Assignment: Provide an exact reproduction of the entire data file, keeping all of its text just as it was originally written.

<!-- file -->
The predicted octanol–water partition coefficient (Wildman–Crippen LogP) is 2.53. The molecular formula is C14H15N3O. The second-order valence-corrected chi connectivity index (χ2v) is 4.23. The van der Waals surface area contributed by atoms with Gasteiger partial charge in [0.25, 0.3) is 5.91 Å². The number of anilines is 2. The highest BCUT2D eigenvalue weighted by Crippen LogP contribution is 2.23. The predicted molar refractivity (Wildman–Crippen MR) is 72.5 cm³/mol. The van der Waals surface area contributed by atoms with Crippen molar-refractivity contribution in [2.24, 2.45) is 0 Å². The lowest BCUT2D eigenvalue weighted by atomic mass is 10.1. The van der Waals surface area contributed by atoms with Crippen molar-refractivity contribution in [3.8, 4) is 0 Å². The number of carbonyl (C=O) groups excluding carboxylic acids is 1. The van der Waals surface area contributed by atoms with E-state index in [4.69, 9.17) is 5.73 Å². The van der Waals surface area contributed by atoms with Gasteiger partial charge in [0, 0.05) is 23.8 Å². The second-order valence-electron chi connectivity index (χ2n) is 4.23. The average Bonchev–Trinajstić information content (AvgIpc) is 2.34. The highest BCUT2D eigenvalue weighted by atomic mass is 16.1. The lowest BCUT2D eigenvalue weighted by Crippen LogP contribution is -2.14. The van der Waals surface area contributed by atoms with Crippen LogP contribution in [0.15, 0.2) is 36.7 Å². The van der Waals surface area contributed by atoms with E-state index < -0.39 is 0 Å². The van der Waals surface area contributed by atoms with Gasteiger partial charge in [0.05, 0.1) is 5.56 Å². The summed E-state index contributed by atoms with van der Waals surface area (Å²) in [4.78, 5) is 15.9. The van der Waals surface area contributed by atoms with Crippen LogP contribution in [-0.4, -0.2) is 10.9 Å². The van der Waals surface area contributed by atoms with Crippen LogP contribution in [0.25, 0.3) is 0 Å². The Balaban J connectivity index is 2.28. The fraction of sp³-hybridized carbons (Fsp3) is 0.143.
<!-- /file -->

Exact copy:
The predicted octanol–water partition coefficient (Wildman–Crippen LogP) is 2.53. The molecular formula is C14H15N3O. The second-order valence-corrected chi connectivity index (χ2v) is 4.23. The van der Waals surface area contributed by atoms with Gasteiger partial charge in [0.25, 0.3) is 5.91 Å². The number of anilines is 2. The highest BCUT2D eigenvalue weighted by Crippen LogP contribution is 2.23. The predicted molar refractivity (Wildman–Crippen MR) is 72.5 cm³/mol. The van der Waals surface area contributed by atoms with Crippen molar-refractivity contribution in [2.24, 2.45) is 0 Å². The lowest BCUT2D eigenvalue weighted by atomic mass is 10.1. The van der Waals surface area contributed by atoms with Crippen molar-refractivity contribution in [3.8, 4) is 0 Å². The number of carbonyl (C=O) groups excluding carboxylic acids is 1. The van der Waals surface area contributed by atoms with E-state index in [4.69, 9.17) is 5.73 Å². The van der Waals surface area contributed by atoms with Gasteiger partial charge in [0, 0.05) is 23.8 Å². The second-order valence-electron chi connectivity index (χ2n) is 4.23. The average Bonchev–Trinajstić information content (AvgIpc) is 2.34. The highest BCUT2D eigenvalue weighted by atomic mass is 16.1. The lowest BCUT2D eigenvalue weighted by Crippen LogP contribution is -2.14. The van der Waals surface area contributed by atoms with Crippen LogP contribution in [0.15, 0.2) is 36.7 Å². The van der Waals surface area contributed by atoms with E-state index < -0.39 is 0 Å². The van der Waals surface area contributed by atoms with Gasteiger partial charge in [0.05, 0.1) is 5.56 Å². The summed E-state index contributed by atoms with van der Waals surface area (Å²) in [4.78, 5) is 15.9. The van der Waals surface area contributed by atoms with Crippen LogP contribution in [-0.4, -0.2) is 10.9 Å². The van der Waals surface area contributed by atoms with Crippen LogP contribution in [0.25, 0.3) is 0 Å². The Balaban J connectivity index is 2.28. The fraction of sp³-hybridized carbons (Fsp3) is 0.143.